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image icon 'Manalargenna'

Curriculum Corporation seeks to treat Indigenous cultures and beliefs with respect. For many Indigenous communities, hearing the names and/or seeing the image of a deceased person may cause sadness or distress. People using this digital resource should be aware that the material may include references to Aboriginal and Torres Strait Islander people who have passed away.

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Art Gallery of South Australia

Description

This is a small watercolour painting, measuring 29 cm x 22 cm, that shows an Indigenous Tasmanian holding some burning firesticks in his hand. Painted in Tasmania in about 1833 by Thomas Bock (1790-1855), this finely detailed illustration shows the man's elaborate hairstyle, facial markings and jewellery. The watercolour is inscribed with the words: 'MANALARGENNA, A Chief of the Eastern Coast of VAN DIEMEN'S LAND'.

Educational value

This resource is useful because it:

  • is a detailed and skilful portrait of an individual and named Indigenous person, Manalargenna - such portraits are rare in Australian colonial art
  • is an example of the work of Thomas Bock, one of earliest professional artists to settle and work in Australia - the artist's watercolour miniatures of Indigenous Tasmanian people were regarded both in his own time and today as being the most accurate and individual to be produced; other early Tasmanian colonial artists who recorded Indigenous people were John Glover (1767-1849), Benjamin Duterrau (1767-1851), W B Gould (1803-53), and the sculptor Benjamin Law (c1806-82)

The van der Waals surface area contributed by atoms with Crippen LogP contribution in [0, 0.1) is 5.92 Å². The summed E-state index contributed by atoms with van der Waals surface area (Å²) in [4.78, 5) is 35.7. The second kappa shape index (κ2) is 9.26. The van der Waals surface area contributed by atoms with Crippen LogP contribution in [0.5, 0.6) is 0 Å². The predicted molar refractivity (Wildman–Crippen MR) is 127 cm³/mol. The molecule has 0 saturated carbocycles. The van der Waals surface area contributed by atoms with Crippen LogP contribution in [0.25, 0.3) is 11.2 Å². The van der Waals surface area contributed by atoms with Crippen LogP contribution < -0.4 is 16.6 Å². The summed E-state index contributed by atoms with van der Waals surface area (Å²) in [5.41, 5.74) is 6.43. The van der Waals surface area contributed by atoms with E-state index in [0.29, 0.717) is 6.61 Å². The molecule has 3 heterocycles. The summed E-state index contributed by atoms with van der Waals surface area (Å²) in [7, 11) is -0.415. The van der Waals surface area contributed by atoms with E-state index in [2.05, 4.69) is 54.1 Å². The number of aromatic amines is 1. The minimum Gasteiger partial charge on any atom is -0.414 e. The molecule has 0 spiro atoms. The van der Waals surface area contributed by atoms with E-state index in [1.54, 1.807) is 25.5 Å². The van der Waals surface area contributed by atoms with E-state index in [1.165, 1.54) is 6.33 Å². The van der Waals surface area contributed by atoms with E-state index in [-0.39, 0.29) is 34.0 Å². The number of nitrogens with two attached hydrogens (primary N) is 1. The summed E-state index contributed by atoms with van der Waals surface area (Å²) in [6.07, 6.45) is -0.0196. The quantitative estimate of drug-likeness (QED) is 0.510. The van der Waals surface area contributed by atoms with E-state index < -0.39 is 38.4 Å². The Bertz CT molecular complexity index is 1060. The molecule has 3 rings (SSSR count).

• is closely associated with significant events in the Indigenous and European colonial history of Tasmania - Bock was commissioned by Protector of Aborigines George Augustus Robinson to record the likeness of selected Indigenous Tasmanian people; Robinson coordinated the rounding up and resettlement of Tasmanian Indigenous people at the end of the ‘Black Wars’ (the final stage of a 30-year conflict between Indigenous people and British colonists)
  • is the by-product of a prevailing colonial attitude that Indigenous people were a 'nearly extinguished race' - thus the need for illustrations that recorded details of their physiognomy and material culture, such as those made by Bock
  • demonstrates the important role that colonial artists (like Bock) played in recording cultural life and customs
  • contains specific details of body marking, jewellery and hairstyle - early colonial records of Indigenous Tasmanians remarked on hair as a distinguishing feature, particularly that of the men, who wore their hair long, in locks that were separated and matted with grease and ochre
  • is capable of reminding contemporary Australian audiences of the need to see history, and, particularly the history of Indigenous Australia, as being measured in terms of individual lives and experiences, as well as from Indigenous perspectives
  • is of great significance to living Indigenous Australians because such images help to reconstruct alternative histories, or introduce new voices into those histories produced by white occupation and colonial administration
  • links to the portrait- and historical retrieval-based works created by contemporary Indigenous artists, such as Leah King-Smith, and Darren Siwes.